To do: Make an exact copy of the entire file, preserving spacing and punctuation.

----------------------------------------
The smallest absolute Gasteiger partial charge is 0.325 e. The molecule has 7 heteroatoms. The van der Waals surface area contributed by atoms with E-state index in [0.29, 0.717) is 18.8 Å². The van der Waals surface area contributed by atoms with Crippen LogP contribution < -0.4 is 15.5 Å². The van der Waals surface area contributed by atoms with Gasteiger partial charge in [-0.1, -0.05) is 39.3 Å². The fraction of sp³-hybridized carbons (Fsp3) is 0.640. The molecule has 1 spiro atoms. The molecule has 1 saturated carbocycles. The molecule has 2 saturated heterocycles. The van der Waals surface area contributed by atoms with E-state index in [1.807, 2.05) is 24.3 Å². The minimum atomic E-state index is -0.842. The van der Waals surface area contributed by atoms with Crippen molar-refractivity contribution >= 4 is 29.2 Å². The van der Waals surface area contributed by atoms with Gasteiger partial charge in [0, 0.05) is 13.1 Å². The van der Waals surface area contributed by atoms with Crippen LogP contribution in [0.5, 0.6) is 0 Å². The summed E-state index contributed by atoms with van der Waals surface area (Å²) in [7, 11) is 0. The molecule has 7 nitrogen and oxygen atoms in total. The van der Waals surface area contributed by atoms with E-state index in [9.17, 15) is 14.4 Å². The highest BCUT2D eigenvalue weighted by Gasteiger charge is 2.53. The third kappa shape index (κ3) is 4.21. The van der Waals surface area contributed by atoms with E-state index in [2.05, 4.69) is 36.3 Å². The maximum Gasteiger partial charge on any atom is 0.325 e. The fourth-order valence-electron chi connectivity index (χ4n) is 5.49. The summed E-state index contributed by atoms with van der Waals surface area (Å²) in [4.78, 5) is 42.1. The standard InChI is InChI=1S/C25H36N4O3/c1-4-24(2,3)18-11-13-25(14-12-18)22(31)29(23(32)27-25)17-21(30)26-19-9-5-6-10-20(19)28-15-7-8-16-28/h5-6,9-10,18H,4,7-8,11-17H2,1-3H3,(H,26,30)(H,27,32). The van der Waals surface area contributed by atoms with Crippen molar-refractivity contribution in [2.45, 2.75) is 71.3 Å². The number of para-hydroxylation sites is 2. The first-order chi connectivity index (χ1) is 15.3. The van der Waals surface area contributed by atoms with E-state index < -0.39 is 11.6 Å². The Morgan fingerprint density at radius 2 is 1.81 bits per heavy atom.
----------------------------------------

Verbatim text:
The smallest absolute Gasteiger partial charge is 0.325 e. The molecule has 7 heteroatoms. The van der Waals surface area contributed by atoms with E-state index in [0.29, 0.717) is 18.8 Å². The van der Waals surface area contributed by atoms with Crippen LogP contribution < -0.4 is 15.5 Å². The van der Waals surface area contributed by atoms with Gasteiger partial charge in [-0.1, -0.05) is 39.3 Å². The fraction of sp³-hybridized carbons (Fsp3) is 0.640. The molecule has 1 spiro atoms. The molecule has 1 saturated carbocycles. The molecule has 2 saturated heterocycles. The van der Waals surface area contributed by atoms with E-state index in [1.807, 2.05) is 24.3 Å². The minimum atomic E-state index is -0.842. The van der Waals surface area contributed by atoms with Crippen molar-refractivity contribution >= 4 is 29.2 Å². The van der Waals surface area contributed by atoms with Gasteiger partial charge in [0, 0.05) is 13.1 Å². The van der Waals surface area contributed by atoms with Crippen LogP contribution in [0.5, 0.6) is 0 Å². The summed E-state index contributed by atoms with van der Waals surface area (Å²) in [7, 11) is 0. The molecule has 7 nitrogen and oxygen atoms in total. The van der Waals surface area contributed by atoms with E-state index in [9.17, 15) is 14.4 Å². The highest BCUT2D eigenvalue weighted by Gasteiger charge is 2.53. The third kappa shape index (κ3) is 4.21. The van der Waals surface area contributed by atoms with E-state index in [2.05, 4.69) is 36.3 Å². The maximum Gasteiger partial charge on any atom is 0.325 e. The fourth-order valence-electron chi connectivity index (χ4n) is 5.49. The summed E-state index contributed by atoms with van der Waals surface area (Å²) in [4.78, 5) is 42.1. The standard InChI is InChI=1S/C25H36N4O3/c1-4-24(2,3)18-11-13-25(14-12-18)22(31)29(23(32)27-25)17-21(30)26-19-9-5-6-10-20(19)28-15-7-8-16-28/h5-6,9-10,18H,4,7-8,11-17H2,1-3H3,(H,26,30)(H,27,32). The van der Waals surface area contributed by atoms with Crippen molar-refractivity contribution in [2.45, 2.75) is 71.3 Å². The number of para-hydroxylation sites is 2. The first-order chi connectivity index (χ1) is 15.3. The van der Waals surface area contributed by atoms with E-state index < -0.39 is 11.6 Å². The Morgan fingerprint density at radius 2 is 1.81 bits per heavy atom.